The recent news of Saul Hansell’s joining AOL as programming director for Seed.com and recent round of journo layoff bloodbath has re-sparked some interesting conversations.
Everyone I’ve talked with shakes their head in sadness over media’s current demise. Some of my favorite tech journalists have been laid off and several I know personally are surveying non-reporting options: business school; marcom or “PR” jobs; total change of industry; not worrying about it until half the severance is gone…Their system is broken in similar ways to the PR industry, especially agencies. Most have management that wasn’t thinking ahead and are now behind on having digital strategies; overhead is killing both – it’s expensive to have offices and full-time employees with thin margins; The talent pool is stretched too thin (covering too many clients, or too many industries) that deep knowledge is often hard to gain, which hinders depth of execution.
But I digress. Over lunch yesterday with a recently laid off business journo we were talking about the state of things. He said he’d received a call from one of those ginormous Silicon Valley staples which-shall-not-be-named regarding coming to work with their PR team. He wondered if I thought he’d like it. I asked him what he thought he’d be doing.
“I don’t know. I imagine fielding media requests?”
“Don’t do it,” I said. “Unless you’re going to be able to keep writing, and not be a press release monkey, don’t do it.”
“Or they should write press releases if it means it will change the way they are written and perceived, and actually turn into something useful,” opined my pal, Julie Crabill.
He’s too talented and his passion is journalism. If he’s not reporting I’d hope he’s at least able to do something to keep those business writing skills sharp. I’m keeping my fingers crossed an awesome reporting job lands in his lap but until then this new pool of talented writers is a huge opportunity for the PR industry, especially in-house pro’s.
If I was able, I’d snap him up in a heart beat. Part of the reason my company is well known in its industry is because communication is built into our DNA. We’re always communicating in some way with customers, partners, prospects, the broader industry, the media, and the financial community. And what we do is very technical so sometimes it requires a lot of personal touch efforts like with customer events, customer executive retreats, speaking and event attendance, road shows, media tours, private dinners, cocktail parties, large events, tradeshow booths, etc. All in all it results in a heck of a lot of communication in multiple formats.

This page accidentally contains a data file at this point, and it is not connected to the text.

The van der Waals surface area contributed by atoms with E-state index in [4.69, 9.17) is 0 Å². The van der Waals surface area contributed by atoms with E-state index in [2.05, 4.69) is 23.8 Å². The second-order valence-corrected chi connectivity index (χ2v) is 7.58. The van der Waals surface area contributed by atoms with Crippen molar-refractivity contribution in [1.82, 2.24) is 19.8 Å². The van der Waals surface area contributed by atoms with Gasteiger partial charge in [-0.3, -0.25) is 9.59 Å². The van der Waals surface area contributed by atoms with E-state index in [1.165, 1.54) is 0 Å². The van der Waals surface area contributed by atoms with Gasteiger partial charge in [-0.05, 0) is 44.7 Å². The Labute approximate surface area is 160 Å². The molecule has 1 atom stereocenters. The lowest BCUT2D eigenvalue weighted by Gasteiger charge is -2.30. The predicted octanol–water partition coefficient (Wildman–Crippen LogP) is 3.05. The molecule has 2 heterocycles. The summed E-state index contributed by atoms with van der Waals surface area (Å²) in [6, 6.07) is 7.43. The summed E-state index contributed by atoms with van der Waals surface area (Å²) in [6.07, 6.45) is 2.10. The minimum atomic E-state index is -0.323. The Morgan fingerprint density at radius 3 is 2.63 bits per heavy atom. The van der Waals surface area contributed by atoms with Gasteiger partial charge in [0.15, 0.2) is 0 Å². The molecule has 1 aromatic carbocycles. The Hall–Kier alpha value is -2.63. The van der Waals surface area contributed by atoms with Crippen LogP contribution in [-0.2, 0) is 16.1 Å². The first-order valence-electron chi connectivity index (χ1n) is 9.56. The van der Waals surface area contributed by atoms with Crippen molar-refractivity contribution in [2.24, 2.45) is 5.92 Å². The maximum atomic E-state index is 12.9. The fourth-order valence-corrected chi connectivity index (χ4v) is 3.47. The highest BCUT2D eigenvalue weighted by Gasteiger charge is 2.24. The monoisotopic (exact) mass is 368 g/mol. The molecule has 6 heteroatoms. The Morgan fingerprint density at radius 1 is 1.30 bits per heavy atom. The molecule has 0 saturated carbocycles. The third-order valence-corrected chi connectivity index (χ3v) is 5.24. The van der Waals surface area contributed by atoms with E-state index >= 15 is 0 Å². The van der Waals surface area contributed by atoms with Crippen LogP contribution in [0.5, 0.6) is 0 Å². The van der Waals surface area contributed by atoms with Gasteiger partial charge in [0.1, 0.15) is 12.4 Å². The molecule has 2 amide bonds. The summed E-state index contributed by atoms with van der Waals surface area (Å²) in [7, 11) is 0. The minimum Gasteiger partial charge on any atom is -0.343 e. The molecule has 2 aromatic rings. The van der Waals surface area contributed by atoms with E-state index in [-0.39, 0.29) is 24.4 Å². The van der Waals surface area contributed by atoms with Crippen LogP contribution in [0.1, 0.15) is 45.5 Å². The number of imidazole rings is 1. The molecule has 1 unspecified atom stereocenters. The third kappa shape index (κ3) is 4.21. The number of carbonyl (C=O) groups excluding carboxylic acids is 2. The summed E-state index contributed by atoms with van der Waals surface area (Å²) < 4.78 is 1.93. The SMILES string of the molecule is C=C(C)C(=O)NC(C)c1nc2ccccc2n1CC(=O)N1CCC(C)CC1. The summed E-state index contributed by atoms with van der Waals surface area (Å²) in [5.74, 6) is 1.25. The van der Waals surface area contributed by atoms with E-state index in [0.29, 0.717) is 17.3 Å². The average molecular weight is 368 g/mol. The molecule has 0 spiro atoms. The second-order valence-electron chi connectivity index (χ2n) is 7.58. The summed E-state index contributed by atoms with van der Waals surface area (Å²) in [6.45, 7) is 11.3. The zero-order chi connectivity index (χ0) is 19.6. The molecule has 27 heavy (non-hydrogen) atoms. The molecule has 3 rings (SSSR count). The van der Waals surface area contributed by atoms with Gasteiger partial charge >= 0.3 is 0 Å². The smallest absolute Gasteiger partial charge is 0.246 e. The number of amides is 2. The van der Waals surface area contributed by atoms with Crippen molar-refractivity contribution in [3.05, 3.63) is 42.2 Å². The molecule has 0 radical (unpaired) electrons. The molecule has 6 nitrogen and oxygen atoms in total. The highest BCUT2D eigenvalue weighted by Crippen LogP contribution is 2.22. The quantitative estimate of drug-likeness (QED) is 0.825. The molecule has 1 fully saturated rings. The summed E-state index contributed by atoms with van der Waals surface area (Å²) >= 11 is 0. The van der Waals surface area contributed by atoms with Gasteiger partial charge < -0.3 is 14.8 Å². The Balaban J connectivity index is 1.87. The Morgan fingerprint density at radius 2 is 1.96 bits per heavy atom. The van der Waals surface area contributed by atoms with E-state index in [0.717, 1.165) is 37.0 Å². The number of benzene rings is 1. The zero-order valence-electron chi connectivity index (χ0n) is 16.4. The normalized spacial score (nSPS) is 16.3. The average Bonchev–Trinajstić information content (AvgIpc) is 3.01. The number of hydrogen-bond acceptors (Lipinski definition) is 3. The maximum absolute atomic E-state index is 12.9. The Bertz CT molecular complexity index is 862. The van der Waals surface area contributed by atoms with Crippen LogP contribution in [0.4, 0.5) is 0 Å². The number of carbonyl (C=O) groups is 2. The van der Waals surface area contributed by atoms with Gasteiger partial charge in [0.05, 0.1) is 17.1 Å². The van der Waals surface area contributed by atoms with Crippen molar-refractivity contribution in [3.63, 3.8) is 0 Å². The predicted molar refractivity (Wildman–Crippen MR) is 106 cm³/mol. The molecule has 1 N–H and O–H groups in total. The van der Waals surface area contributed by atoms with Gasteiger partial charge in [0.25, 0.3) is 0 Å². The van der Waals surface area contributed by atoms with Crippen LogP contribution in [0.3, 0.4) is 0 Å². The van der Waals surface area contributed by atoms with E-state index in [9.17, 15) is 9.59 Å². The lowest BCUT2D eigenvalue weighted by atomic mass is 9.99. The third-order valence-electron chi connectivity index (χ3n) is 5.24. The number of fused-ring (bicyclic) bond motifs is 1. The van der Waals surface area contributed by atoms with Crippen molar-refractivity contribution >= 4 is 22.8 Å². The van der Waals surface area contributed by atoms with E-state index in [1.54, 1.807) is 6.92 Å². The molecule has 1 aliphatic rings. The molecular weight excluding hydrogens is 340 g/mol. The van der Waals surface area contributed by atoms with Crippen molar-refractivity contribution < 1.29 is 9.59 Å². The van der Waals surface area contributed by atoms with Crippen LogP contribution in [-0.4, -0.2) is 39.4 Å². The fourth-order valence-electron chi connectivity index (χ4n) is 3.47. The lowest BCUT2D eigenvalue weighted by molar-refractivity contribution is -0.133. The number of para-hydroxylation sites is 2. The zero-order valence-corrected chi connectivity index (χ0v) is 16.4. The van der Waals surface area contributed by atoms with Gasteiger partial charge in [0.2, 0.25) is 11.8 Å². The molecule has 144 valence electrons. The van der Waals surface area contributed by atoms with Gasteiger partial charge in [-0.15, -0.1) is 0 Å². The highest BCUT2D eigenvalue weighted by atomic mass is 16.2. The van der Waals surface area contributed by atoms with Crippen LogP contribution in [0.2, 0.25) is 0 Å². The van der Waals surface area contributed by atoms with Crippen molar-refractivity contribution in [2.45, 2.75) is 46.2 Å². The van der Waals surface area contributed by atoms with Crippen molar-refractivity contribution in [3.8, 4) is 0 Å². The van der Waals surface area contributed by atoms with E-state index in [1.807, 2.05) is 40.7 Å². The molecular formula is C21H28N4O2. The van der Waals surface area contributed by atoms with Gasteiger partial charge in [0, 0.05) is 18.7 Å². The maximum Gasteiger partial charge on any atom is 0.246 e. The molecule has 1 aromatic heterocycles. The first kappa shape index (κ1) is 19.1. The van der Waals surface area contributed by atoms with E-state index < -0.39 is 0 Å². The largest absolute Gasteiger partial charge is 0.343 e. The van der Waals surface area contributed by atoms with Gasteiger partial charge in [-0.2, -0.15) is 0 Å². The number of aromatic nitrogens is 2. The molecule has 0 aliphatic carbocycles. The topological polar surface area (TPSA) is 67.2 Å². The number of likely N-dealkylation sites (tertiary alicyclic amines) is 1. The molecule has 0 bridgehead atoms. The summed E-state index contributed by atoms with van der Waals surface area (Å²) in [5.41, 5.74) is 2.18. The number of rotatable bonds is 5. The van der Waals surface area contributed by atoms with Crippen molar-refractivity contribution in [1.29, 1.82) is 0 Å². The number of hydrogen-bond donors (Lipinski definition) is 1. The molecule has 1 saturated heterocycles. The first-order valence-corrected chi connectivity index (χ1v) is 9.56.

As I see it, the marketing department has typically dictated the majority of material creation for external use: One sheets, presentations, case studies, product-related materials but people like my journalist friend are perfect additions to any PR or Communications department at a company (which is hopefully tightly integrated into the marketing department, if there is one.) I’m starting to see a very definitive split between the needs for a staff writer for marketing (i.e. more product-oriented marketing) and for PR/communication purposes.
In my role, I have a lot of freedom to express the company’s voice in any number of ways, and this is where a staff writer for my purposes comes in handy. Sure he could write web copy and product user guides for the “marketing team,” or he could write: contributed articles; insightful thought-leadership reports and posts; interview customers, partners and industry influencers for use in any number of places; management of newsletters that go to our key constituents; or overseeing our blog content. I could go on. All retain integrity of business writing, an eye toward the big picture and communicating information and insights to broad audiences.
PR and communications professionals, or whatever we’re calling ourselves these days (Marcom seems closest for me) need to start utilizing this talent in our planning. Take stock of what you need to execute against sales goals; recognize sales challenges; identify customer concerns and map to where your company wants to be in 12 months, and you should come up with a chunk of activities that would give these good journos some work while strengthening your company’s recognition in its marketplace.